Friday, June 24, 2011

Design Sponge-type Food Mills Found on Etsy

In a previous post I briefly mentioned and pictured this colander/food mill beautifully repurposed on Design Sponge:

And then today, while browsing the amazingly wonderful shop on Etsy, Rolling Hills Vintage (one of my top favs), I found a very similar food mill/colander for sale:

Rolling Hills Vintage is selling this for $24 with $13.50 shipping. 

So then I thought: how many more are there on Etsy?  I did a search and found another from Vintage DooDads that's selling for $32 with $14 shipping (wooden pestle included in the price):

I added Vintage Doo Dads to my circle and kept on looking, finding one from Cabin Windows, another favorite Etsy shop and already in my circle, that's selling for $24 with $8 shipping:

And then I found another from Alpine Girl for $20 with $12 shipping: 

I added Alpine Girl to my circle and moved on to find this one from Vintage Ten:

It's priced at $15.50 with $10 shipping. I added Vintage Ten to my circle and moved on to find another from Vintage Sports and More for $17.50 with $6.00 shipping:

By the way, Vintage Sports and More is run by a guy (yes!) and he's only in 2 circles, so I added him to my circle (hey ladies, let's give him some love on Etsy!) and headed off to find...

not another food mill/colander/ricer/strainer, but a "Vintage Letterpress Printers Block for a Chinois with Stand" by Preserve Cottage (added this seller, Pamela, to my circle as well, although she hasn't used circles yet--hey Pamela, if you read this, why not join us--it's fun and then you get to see the things we favorite, etc.).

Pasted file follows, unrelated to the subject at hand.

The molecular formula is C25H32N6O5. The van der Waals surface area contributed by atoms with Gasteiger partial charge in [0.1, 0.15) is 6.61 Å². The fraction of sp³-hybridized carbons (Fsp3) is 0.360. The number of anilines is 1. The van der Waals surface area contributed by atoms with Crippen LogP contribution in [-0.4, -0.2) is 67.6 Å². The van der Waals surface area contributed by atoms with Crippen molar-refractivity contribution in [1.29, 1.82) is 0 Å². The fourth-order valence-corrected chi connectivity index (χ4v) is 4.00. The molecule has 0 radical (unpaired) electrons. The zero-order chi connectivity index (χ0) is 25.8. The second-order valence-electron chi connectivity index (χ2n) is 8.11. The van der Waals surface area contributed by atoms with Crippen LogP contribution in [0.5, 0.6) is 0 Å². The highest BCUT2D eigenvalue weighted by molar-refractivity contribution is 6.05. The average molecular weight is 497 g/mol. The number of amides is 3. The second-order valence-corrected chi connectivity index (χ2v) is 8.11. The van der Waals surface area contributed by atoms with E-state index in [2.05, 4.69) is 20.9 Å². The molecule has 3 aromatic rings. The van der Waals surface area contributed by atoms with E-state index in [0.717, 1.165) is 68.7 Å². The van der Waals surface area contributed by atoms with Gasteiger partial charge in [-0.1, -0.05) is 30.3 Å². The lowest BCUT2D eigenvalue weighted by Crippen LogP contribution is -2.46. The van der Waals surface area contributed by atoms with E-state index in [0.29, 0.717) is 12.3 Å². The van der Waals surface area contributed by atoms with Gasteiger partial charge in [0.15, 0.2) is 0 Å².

So as it turns out, Pamela has solved the mystery of what exactly to call these colander/strainer/ricers--"chinois"! 

And putting "chinois" into Google search I came up with what a brand new, shiny stainless steel chinois looks like: 

This one is made by Norpro and sells, with the wooden pestle, for $35--it's available from a variety of online vendors such as Amazon and Chefs Catalog, to name only a few.

The new chinois is very nice for actually straining/ricing, etc., but if you're going to repurpose something, it's definitely got to be vintage. Not only are the vintage examples we've looked at less expensive, they--more importantly--LOOK so cool with a plant, as shown in Design Sponge.

I say: Viva la Vintage!


  1. thanks for featuring cabin windows in your blog!!

  2. Thanks..and thanks for the compliment on my shop. A chinois? Going to add that as a tag!

  3. Love your finds! A chinois is a must in every kitchen.

  4. You're very welcome, Northernlodge and Rolling Hills Vintage ~ and Niftic Vintage, you are so right: which one of these beauties to pick...? :)